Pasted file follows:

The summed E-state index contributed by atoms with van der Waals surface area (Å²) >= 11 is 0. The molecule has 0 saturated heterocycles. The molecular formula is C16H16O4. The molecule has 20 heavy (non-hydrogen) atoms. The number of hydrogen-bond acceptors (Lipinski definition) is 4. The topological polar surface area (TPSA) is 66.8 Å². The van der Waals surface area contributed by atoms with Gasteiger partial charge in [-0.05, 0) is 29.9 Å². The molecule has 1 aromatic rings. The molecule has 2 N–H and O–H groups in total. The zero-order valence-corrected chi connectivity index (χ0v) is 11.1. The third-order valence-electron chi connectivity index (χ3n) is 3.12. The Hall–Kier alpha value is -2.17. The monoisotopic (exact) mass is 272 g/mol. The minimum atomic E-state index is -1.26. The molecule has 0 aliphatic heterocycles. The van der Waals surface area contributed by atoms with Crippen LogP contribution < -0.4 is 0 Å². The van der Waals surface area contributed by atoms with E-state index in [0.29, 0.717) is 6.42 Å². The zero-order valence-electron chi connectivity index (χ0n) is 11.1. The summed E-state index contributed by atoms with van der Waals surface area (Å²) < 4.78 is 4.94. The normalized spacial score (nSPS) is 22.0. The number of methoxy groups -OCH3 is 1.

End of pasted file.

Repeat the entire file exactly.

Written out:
The summed E-state index contributed by atoms with van der Waals surface area (Å²) >= 11 is 0. The molecule has 0 saturated heterocycles. The molecular formula is C16H16O4. The molecule has 20 heavy (non-hydrogen) atoms. The number of hydrogen-bond acceptors (Lipinski definition) is 4. The topological polar surface area (TPSA) is 66.8 Å². The van der Waals surface area contributed by atoms with Gasteiger partial charge in [-0.05, 0) is 29.9 Å². The molecule has 1 aromatic rings. The molecule has 2 N–H and O–H groups in total. The zero-order valence-corrected chi connectivity index (χ0v) is 11.1. The third-order valence-electron chi connectivity index (χ3n) is 3.12. The Hall–Kier alpha value is -2.17. The monoisotopic (exact) mass is 272 g/mol. The minimum atomic E-state index is -1.26. The molecule has 0 aliphatic heterocycles. The van der Waals surface area contributed by atoms with Crippen LogP contribution < -0.4 is 0 Å². The van der Waals surface area contributed by atoms with E-state index in [0.29, 0.717) is 6.42 Å². The zero-order valence-electron chi connectivity index (χ0n) is 11.1. The summed E-state index contributed by atoms with van der Waals surface area (Å²) < 4.78 is 4.94. The normalized spacial score (nSPS) is 22.0. The number of methoxy groups -OCH3 is 1.